We walked between the bricks and over the cobbles back to London Bridge station and came to pause beneath some arches where we enjoyed one last cigarette together. I told her I did not know how to say good-bye, and held out my hand. She embraced me, and it was awkward until we separated and then came together in an awaited kiss; the first soft and timid, tempting, the second full and rich with the flavour of her mouth. The measure she had held herself to for the past three-and-a-half hours betrayed the way she kissed. Her hands went around my throat and into my hair, she pulled mine to her thighs and bum; I pushed them up her back and into the hot hair on the nape of her neck. When I could breathe—‘Fucking hell.’ ‘You’re such a strange man,’ she smiled back. We walked hand-in-hand to platform fifteen, and said good-bye.

A week later, we met again.

Much had happened between. We found out more about each other, confessions, honesties, terrific exposés of character and kindness, compliments on the other’s kissing, anticipation for her next day off.

She was sat at the back of a dark bar on her own in a small booth with a gin & tonic, and a beer collecting condensation for me. We picked up where we left off, sans kissing. Perhaps I knew her from before, long before, from another time and place. I could not fathom how quickly and completely she came to me, or how I could be so at ease with this recent stranger.

It was not until the second venue, a two-storey pub un-Tuesday busy, that we sat next to each other and talked about the most personal things. She revealed so much of her past and then she asked me about mine, and I felt nude, yet she undressed me more and more. I thought she might flinch or withdraw, but she did not; further still she pried. At one moment, we would be on the very borders of emotion, and the next we would leap into laughter! I had not known anything like it.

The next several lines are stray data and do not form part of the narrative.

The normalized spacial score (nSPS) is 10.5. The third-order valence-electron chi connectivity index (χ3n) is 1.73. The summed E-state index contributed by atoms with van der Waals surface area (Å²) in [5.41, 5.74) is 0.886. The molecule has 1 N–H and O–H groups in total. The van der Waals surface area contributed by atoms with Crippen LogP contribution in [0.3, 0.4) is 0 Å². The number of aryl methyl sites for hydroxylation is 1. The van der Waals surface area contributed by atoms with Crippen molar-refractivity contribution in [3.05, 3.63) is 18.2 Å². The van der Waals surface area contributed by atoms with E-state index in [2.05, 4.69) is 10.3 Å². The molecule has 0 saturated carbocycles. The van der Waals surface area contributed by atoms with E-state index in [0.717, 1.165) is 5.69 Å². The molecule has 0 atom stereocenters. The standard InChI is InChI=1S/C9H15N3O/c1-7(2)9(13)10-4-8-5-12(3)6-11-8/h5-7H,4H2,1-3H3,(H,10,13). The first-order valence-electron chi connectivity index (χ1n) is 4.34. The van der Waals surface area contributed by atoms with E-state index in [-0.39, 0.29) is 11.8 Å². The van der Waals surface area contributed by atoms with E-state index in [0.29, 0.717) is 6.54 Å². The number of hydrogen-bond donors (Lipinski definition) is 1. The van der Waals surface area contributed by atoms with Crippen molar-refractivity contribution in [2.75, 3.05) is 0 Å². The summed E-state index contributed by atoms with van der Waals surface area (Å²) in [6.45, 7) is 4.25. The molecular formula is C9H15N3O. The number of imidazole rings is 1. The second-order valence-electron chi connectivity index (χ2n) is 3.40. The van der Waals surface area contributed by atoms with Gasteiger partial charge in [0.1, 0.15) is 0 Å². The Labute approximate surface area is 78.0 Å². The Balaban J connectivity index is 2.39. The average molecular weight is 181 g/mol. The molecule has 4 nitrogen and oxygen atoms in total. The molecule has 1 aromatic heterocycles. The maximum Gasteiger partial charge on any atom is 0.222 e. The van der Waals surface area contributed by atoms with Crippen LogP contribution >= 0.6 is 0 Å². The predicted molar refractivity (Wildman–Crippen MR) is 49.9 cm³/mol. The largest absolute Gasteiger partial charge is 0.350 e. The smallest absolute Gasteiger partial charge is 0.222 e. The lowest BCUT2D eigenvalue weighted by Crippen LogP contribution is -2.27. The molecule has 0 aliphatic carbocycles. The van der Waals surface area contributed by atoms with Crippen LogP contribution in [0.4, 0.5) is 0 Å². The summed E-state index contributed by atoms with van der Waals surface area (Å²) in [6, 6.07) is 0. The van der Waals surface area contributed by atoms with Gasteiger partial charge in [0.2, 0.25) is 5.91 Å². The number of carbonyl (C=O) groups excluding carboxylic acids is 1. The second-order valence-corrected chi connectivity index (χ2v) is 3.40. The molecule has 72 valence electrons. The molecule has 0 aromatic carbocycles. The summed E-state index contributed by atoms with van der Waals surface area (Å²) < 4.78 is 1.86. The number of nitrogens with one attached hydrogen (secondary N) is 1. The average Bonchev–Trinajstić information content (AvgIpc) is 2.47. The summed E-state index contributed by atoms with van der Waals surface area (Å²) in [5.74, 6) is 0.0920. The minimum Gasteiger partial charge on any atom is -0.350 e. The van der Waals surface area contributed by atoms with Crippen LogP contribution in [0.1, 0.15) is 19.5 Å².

We held hands below the steelwork of Borough market. There was a rustle of activity in the margins, lamps that swam in the milky air of rain that had fallen during the day.

I studied the menu of a Japanese restaurant, the contents I found more curious than appealing. ‘No,’ says she. I spied a pizza restaurant. ‘No,’ says she, too—‘What about here?’ I spun her and kissed. It was just like the first one. She did so like she had been waiting as long as I had. ‘Excuse me, are you queueing?’ a family interrupted as I sheepishly said that we were not.

We took our seats, ordered a bottle of mineral water for the table, a glass of rioja and a pint of Estrella, before deciding on several tapas. ‘This is so fuckin civil,’ I said. Her nails were painted red and the way they scooped up the bowl for such delicate sips…! I knew that her lips were not always so gracious!

I walked her to the train platform once more, a different length, not fifteenth. We stood there the way young people do, gazing up at the board, waiting, not paying attention, hands stroking and kissing with the restricted passion of two fools who prefer to kiss in private but sometimes cannot help themselves. The way she tasted was still delicious but different from a week ago, as though she were Willy Wonka’s Everlasting Gobstopper. As she went to kiss me again, I pulled away from her pucker and chuckled at her face. ‘Oi!’

Full of impatience – ‘O, I may as well get the tube!’– we meandered through the seemingly catacombic tunnels of the station and said good-bye somewhere different.

On my walk back across London Bridge, I sucked her out the hairs of my beard. There was a spring in my step, and in the air a perfume of bright blue & yellow hinting of what was to come. Those were streets slowly getting back into themselves after twenty-four months soft. I went swiftly.